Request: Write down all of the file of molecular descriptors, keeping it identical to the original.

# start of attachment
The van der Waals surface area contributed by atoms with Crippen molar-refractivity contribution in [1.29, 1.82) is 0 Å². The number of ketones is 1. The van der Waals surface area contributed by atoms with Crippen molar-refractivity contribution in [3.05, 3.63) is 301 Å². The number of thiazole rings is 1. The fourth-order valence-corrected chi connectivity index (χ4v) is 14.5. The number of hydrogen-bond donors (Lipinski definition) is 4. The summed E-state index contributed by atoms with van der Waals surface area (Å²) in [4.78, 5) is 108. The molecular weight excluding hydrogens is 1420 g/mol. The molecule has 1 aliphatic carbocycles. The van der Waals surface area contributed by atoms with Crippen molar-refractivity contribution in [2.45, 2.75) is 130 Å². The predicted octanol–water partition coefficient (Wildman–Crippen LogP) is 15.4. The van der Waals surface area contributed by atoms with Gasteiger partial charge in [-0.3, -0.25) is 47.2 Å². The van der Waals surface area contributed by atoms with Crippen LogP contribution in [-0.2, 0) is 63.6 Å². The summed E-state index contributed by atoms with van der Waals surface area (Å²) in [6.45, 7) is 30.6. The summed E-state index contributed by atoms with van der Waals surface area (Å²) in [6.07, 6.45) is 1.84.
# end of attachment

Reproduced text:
The van der Waals surface area contributed by atoms with Crippen molar-refractivity contribution in [1.29, 1.82) is 0 Å². The number of ketones is 1. The van der Waals surface area contributed by atoms with Crippen molar-refractivity contribution in [3.05, 3.63) is 301 Å². The number of thiazole rings is 1. The fourth-order valence-corrected chi connectivity index (χ4v) is 14.5. The number of hydrogen-bond donors (Lipinski definition) is 4. The summed E-state index contributed by atoms with van der Waals surface area (Å²) in [4.78, 5) is 108. The molecular weight excluding hydrogens is 1420 g/mol. The molecule has 1 aliphatic carbocycles. The van der Waals surface area contributed by atoms with Crippen molar-refractivity contribution in [2.45, 2.75) is 130 Å². The predicted octanol–water partition coefficient (Wildman–Crippen LogP) is 15.4. The van der Waals surface area contributed by atoms with Gasteiger partial charge in [-0.3, -0.25) is 47.2 Å². The van der Waals surface area contributed by atoms with Crippen LogP contribution in [-0.2, 0) is 63.6 Å². The summed E-state index contributed by atoms with van der Waals surface area (Å²) in [6.45, 7) is 30.6. The summed E-state index contributed by atoms with van der Waals surface area (Å²) in [6.07, 6.45) is 1.84.